Okay, what is 160 miles long, is virtually treeless, has very little water, and features high winds up 40 mph all day? You probably first think of death valley. WRONG! It is the CDT inside the Great Divide Basin of southern Wyoming, plus the 40 miles south of Rawlins. I just hiked that section, and I am sure happy that I carried plenty of sunscreen and water purification solution.
Hello Wyoming! A Tail of Trail Magic.
I really wanted reach the next trail town, Rawlins, Wyoming, with as much road walking as possible. But my maps of the official CDT route did not seem to have as many miles on roads as I expected after reading various accounts on Facebook from hikers in front of me, including Allgood, the founding member of the Portland Mafia group I embarked with on April 18. A couple of hours after crossing into Wyoming I encountered Mammoth, the second southbound thru-hiker I met within a one hour period. Wow, southbounders already! Mammoth and Phantom started at the Canadian border on June 1 and they reached the half-way point of the CDT already. But it was Mammoth’s description of the alternate route on a long stretch of road that easily, although in a dry and boring way, led to Rawlins. I wanted to take that route.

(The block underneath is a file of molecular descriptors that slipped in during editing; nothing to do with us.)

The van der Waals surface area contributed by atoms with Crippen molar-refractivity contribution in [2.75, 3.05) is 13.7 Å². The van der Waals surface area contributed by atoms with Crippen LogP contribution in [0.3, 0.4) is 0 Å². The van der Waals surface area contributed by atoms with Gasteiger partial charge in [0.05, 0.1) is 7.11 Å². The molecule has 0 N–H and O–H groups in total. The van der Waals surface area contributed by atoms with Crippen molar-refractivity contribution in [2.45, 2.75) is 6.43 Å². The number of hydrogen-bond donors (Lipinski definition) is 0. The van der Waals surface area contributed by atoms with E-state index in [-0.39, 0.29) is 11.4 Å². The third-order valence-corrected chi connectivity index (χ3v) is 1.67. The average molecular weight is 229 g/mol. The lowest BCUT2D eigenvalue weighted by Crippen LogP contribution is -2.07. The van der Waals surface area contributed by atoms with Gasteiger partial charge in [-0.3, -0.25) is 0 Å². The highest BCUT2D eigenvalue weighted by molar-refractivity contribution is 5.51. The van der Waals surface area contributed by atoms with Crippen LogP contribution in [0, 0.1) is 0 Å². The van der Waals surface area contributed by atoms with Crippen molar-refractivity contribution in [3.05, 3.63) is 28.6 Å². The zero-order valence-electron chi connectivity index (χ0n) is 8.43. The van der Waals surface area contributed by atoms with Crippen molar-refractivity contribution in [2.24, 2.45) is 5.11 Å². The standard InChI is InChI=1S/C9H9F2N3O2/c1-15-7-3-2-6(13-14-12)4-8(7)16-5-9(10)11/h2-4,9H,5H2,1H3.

Colorado: See ya later!
As I left Steamboat Springs on July 21 I was looking forward to hiking terrain that was more forgiving, less steep and at lower altitude. I was disappointed with my progress throughout northern Colorado, and my knee had begun hurting again since I ascended the 12,250 foot Parkview Mountain just a few days prior. I was so happy that my friend Scott Larson of Steamboat generously gave me a ride to the trailhead near Rabbit Ears Pass, and the home stretch toward the Wyoming border began! I didn’t even mind the cooling effects of the rain that made the forest look and feel like the southern Washington Cascades.
I enjoyed a 25 mile day hike on July 15 inside Rocky Mountain National Park where the official CDT route makes a nice loop up to Flattop Mountain (12250′). It was on Flattop where I hiked in 1977 with my brother Brian, and my first serious mountain hike at 23 years old.